You could make a case for cow farts being primarily responsible for Climate Change. You could also make a case for dinosaur farts causing the Ice Age. Nonetheless I suspect there’s a dinosaur ghost wandering the earth today who wishes he’d exercised more control over his gastro-intestinal impulses.

The simple truth is this. We don’t have to save the planet. The planet’s doing just fine. It’s our time on the planet as a species that’s in jeopardy. Should we as a species perish from the earth there’ll be another species who comes along and gladly takes our place. The question is whether we should spend the money now to clean up the planet so it’s a place where our children can survive and flourish. I personally believe that’s the best possible way to invest our hard-earned dollars. You may disagree. But whether we agree or not, we can be sure of one thing. We’re all gonna crash and burn together. And that’s not a scientific theory, it’s a fact.

Have a nice day.

Declaring Victory Isn’t the Same as Achieving Victory

He said this. When he was down there in Puerto Rico on October 3, 2017, purportedly comforting his fellow Americans who had gone through Hell and were prepared for more Hell to come, El Presidente actually said “I hate to tell you, Puerto Rico, but you threw our budget a little out of whack. But that’s fine.”

“Every death is a horror, but if you look at a real catastrophe like [Hurricane] Katrina, and you look at what happened here,” Trump also said, before asking an official sitting nearby, “what is your death count?”

The official said 16 deaths had been confirmed.

“Sixteen people, verified; 16 versus in the thousands,” Trump continued. “You can be very proud all of your people, all of our people, 16 versus literally thousands of people, you can be very proud.”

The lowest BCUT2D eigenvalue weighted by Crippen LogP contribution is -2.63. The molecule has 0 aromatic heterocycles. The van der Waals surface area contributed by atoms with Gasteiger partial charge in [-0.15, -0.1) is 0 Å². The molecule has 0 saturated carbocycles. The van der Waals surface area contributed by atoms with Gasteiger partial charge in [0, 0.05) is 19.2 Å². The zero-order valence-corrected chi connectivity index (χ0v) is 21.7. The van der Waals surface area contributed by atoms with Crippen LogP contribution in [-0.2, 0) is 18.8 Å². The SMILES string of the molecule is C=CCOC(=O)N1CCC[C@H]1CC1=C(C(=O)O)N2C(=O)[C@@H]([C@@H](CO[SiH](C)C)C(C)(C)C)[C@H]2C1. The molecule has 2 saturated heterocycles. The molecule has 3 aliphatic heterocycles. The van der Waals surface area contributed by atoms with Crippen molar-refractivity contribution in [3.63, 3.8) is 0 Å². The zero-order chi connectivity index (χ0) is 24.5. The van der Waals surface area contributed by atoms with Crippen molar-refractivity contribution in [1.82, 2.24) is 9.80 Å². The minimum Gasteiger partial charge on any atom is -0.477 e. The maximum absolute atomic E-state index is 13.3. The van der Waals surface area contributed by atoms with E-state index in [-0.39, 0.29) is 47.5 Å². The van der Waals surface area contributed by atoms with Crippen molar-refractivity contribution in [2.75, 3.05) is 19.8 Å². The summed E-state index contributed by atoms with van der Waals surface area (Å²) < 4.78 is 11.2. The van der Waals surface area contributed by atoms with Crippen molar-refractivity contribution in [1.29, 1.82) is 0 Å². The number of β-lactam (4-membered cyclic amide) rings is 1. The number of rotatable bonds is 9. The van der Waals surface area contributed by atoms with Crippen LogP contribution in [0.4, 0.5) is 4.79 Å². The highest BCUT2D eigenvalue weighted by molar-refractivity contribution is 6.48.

The actual number turned out to be 3,057 American citizens dead. Close enough for government work.

A year later, El Presidente held a press briefing to celebrate the victory the United States had achieved over the evil forces of Mother Nature.

“I actually think it was one of the best jobs that’s ever been with respect to what this is all about,” Trump said. Noting that the island had problems with its infrastructure before the storm (and, falsely, that it “had no electricity essentially before the storm”), he praised his administration’s efforts.

“The job that FEMA and law enforcement and everybody did” he said, “in Puerto Rico, I think, was tremendous. I think that Puerto Rico was an incredible unsung success.”

The President’s impartial assessment to the contrary much work remains to be done in the rebuilding effort. Hundreds of thousands of homes were damaged or destroyed by the storm and an estimated 280,000 residents fled to the Mainland. Poverty rate on the island increased from 44.3% to 52.3%. This compared to an overall poverty rate in the United States of 12.3%. Hurricane Maria isn’t to blame for everything, of course. But she did make a significant contribution to the ongoing disaster.

There’s no question that progress has been made in rebuilding Puerto Rico. Nonprofit organizations have had more of an impact than governmental bureaus. That’s the way it’s supposed to work. But it’s counter-productive to declare victory when a significant amount of work remains to be done. Even though it may be politically expedient.